Archive for July, 2009
A TASTE OF HISTORY – AUGUST 1ST!!!
The Black River Historical Society of Lorain, Ohio is sponsoring A TASTE OF HISTORY, on Saturday, August 1st from Noon – 9:00 p.m. at Black River Landing in Lorain. Black River Landing is one block East of Broadway in Downtown Lorain.
The ALL DAY event will feature:
Musical Entertainment including Jim Schafer, G-N-T Jazz Duo and Joe McBride sponsored by “107.3 The Wave”. Wine Tasting from seven local wineries $10.00 includes a souvenir wine glass and 5 tasting tickets), Food Vendors, Antiques, Antique Value Estimates ($5.00 for 1 item – $8.00 for 2 items), Arts & Crafts, Car Show (10:00 a.m. – 3:00 p.m. Kevin Myers 277-7378), and Farmers Market (9:00 a.m. – 1:00 p.m.).
Participating Wineries Include: Paper Moon Vineyards, Matus Winery, Single Tree Winery, Klingshirn Winery, John Christ Winery, J.W. Dover Hearland Vineyards and Jilbert Winery.
For more information, contact the Black River Historical Society at 440-245-2563 or visit www.loraincityhistory.org for details.
By Loraine Ritchey email@example.com
My days and evenings lately have been spent over on 2nd street. Mornings, usually find people stopping by , some from the area , some from New York, Virginia and Maryland, as was the case yesterday. We have had people from many of the neighboring states stopping by but it is the people who have come back to the old neighborhood who tell the tales of childhood that fascinate me. They are this neighborhood’s living history.
Two weeks ago it was the delivery man who was delivering the truck load of plants donated by the Morning Journal who spoke with great sentiment of childhood home. He lived just behind the site , as a matter of fact he was born in a third floor apartment. He was born during The Depression. His brother had been born in the hospital the year previously but had died. His father didn’t have the money to pay the bill so worked off the debt painting at the hospital. Apparently when he was due to be born his Dad did not want to repeat the debt so he was born at home. The Dr. came to the house and delivered him.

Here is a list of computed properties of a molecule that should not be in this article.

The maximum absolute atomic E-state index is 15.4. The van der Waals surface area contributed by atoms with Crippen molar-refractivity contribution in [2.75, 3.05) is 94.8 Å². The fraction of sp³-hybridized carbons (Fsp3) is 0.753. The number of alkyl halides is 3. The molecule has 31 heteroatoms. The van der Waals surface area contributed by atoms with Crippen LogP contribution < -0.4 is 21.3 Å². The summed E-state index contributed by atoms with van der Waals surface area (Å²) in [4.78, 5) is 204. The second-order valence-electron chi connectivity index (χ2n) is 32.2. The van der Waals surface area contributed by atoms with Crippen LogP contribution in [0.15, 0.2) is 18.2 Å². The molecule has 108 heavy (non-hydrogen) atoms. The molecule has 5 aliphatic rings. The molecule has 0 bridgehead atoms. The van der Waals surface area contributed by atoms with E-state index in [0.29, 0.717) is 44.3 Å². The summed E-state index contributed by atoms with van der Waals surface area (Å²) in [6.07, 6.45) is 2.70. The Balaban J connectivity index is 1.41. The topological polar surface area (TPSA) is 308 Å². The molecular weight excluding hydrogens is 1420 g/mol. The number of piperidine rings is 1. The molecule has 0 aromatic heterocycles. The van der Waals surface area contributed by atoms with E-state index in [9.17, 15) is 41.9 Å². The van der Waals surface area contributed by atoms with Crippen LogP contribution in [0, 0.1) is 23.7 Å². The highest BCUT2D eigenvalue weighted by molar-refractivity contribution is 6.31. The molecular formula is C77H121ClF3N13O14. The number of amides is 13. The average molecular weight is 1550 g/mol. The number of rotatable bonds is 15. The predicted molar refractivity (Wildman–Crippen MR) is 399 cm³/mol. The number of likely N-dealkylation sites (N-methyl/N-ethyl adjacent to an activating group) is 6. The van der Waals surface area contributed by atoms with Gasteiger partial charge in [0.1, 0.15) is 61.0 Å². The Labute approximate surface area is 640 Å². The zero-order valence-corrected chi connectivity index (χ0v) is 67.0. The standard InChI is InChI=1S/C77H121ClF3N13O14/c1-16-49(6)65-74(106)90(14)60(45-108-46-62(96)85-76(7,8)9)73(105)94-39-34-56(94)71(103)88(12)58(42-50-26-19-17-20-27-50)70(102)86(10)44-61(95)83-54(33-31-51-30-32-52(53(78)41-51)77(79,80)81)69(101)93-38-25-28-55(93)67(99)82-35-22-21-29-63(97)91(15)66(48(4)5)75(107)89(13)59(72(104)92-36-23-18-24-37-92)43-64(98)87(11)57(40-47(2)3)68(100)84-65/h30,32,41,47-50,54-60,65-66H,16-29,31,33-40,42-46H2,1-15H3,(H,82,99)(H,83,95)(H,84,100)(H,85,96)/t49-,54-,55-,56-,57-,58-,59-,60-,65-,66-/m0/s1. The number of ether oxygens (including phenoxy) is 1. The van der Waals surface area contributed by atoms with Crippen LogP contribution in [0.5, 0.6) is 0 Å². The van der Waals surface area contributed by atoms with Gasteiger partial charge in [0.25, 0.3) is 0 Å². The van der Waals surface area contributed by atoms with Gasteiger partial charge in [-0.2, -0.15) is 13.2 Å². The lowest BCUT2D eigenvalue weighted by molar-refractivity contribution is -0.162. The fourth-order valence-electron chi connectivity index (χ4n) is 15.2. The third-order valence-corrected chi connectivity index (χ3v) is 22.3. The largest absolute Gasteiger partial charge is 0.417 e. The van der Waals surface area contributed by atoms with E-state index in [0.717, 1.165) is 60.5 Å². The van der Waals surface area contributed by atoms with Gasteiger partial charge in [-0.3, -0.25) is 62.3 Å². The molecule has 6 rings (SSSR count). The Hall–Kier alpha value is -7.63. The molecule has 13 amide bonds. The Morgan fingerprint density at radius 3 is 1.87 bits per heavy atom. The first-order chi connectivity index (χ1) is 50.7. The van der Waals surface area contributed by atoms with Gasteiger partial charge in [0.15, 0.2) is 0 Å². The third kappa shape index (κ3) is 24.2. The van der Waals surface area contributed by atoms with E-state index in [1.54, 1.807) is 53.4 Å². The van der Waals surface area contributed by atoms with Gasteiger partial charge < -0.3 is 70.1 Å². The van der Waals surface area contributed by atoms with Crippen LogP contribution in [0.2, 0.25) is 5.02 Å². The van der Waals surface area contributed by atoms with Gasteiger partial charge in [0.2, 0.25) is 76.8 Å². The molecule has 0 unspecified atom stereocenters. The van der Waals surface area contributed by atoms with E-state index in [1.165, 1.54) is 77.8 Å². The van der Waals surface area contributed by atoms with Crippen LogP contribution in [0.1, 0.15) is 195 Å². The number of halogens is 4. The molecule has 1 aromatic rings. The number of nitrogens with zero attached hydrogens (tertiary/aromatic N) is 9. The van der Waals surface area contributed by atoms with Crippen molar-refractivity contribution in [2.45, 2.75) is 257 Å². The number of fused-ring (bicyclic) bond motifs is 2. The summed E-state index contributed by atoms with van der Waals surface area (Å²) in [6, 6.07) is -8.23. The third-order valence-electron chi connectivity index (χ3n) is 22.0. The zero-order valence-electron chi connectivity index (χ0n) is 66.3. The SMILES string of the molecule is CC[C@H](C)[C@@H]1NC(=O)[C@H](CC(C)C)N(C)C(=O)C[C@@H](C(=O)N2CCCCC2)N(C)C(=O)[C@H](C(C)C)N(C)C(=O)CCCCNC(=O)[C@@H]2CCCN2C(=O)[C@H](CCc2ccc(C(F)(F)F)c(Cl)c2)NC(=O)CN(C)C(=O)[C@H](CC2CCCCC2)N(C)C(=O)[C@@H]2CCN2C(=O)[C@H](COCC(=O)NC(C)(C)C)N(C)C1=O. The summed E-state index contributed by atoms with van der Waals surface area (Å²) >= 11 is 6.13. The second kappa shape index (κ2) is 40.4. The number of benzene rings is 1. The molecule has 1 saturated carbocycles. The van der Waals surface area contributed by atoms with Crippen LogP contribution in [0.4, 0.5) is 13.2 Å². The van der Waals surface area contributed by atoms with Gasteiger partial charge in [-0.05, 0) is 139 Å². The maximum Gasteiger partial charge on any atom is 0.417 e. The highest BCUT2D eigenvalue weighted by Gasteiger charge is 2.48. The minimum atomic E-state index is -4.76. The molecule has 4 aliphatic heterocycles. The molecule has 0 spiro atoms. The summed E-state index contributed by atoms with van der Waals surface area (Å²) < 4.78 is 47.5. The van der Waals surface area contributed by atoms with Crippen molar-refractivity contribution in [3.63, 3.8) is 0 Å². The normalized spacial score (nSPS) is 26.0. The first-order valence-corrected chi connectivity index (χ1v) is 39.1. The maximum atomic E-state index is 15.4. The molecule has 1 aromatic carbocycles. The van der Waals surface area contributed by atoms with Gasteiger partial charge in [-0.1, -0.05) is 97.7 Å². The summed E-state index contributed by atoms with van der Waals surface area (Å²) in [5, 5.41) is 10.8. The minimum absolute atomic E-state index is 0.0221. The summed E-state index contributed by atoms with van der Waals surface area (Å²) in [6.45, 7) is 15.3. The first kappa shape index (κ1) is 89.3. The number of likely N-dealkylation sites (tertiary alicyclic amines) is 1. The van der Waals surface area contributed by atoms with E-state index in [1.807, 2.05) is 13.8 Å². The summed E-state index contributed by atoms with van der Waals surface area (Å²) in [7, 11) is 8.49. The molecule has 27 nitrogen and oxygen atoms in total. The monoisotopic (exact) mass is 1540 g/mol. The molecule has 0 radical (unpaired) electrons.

Beryllium Plant- Lorain
He told of taking old tires and sliding down the 2nd street hill in the winter, of how the kids ( himself included) played in the outlet pipe of the Beryllium Plant and sneaking up the pipe and into the factory. He told of falling in the sludge that came out of the pipe and being chased by the guards. His mother was very angry when he came home covered in the muck and mire from the plant and he said he would get hosed off regularly .
“The Brush Beryllium plant burns on September 22, 1947 with a loss of $400,000.”
The old ice plant was also a fascinating place for the neighborhood kids. It seems that you put your nickel or dime or quarter in the slot and when the block you purchased slid out your change was embedded in the ice. It apparently didn’t take long for the kids to figure out ( especially in warmer weather) that as the ice slid down the chute some of the change came away from the block of ice so they regularly checked the chutes for candy money .
Bill, that was his name , told of the war years and the armed guards that protected the Beryillum Plant and how one of the favorities games was waiting for the guards shift change and running the gauntlet to see who could outwit and out run the guards. He had fond memories of the old neighborhood . And considering they made mud pies out of the sluidge from the plant he looked pretty healthy for someone who had his three score years and ten.
This morning I met a gentleman who lived directly across the street from the “greenspace”- his house is no longer there or his next door neighbors, it was torn down – he wasn’t sure why just that his father was forced to sell but nothing ever was put there. It is now the parking lot for the Lorain Health Dept.